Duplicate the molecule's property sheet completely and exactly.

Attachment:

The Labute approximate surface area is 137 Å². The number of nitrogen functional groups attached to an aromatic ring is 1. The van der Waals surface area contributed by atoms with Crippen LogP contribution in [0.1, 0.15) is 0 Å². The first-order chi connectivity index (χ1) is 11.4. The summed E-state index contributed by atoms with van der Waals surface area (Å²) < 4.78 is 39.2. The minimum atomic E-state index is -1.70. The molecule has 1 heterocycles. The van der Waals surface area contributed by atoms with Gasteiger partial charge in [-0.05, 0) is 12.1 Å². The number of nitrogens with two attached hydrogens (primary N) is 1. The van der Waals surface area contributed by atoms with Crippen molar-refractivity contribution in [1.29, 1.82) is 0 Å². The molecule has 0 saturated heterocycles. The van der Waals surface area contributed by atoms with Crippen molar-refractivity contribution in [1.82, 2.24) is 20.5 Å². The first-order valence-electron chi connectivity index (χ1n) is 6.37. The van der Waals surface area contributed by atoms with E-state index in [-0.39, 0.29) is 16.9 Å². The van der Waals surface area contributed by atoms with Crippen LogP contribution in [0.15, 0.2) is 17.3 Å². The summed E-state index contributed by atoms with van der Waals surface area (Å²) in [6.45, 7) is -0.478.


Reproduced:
The Labute approximate surface area is 137 Å². The number of nitrogen functional groups attached to an aromatic ring is 1. The van der Waals surface area contributed by atoms with Crippen LogP contribution in [0.1, 0.15) is 0 Å². The first-order chi connectivity index (χ1) is 11.4. The summed E-state index contributed by atoms with van der Waals surface area (Å²) < 4.78 is 39.2. The minimum atomic E-state index is -1.70. The molecule has 1 heterocycles. The van der Waals surface area contributed by atoms with Gasteiger partial charge in [-0.05, 0) is 12.1 Å². The number of nitrogens with two attached hydrogens (primary N) is 1. The van der Waals surface area contributed by atoms with Crippen molar-refractivity contribution in [1.29, 1.82) is 0 Å². The molecule has 0 saturated heterocycles. The van der Waals surface area contributed by atoms with Crippen molar-refractivity contribution in [1.82, 2.24) is 20.5 Å². The first-order valence-electron chi connectivity index (χ1n) is 6.37. The van der Waals surface area contributed by atoms with E-state index in [-0.39, 0.29) is 16.9 Å². The van der Waals surface area contributed by atoms with Crippen LogP contribution in [0.15, 0.2) is 17.3 Å². The summed E-state index contributed by atoms with van der Waals surface area (Å²) in [6.45, 7) is -0.478.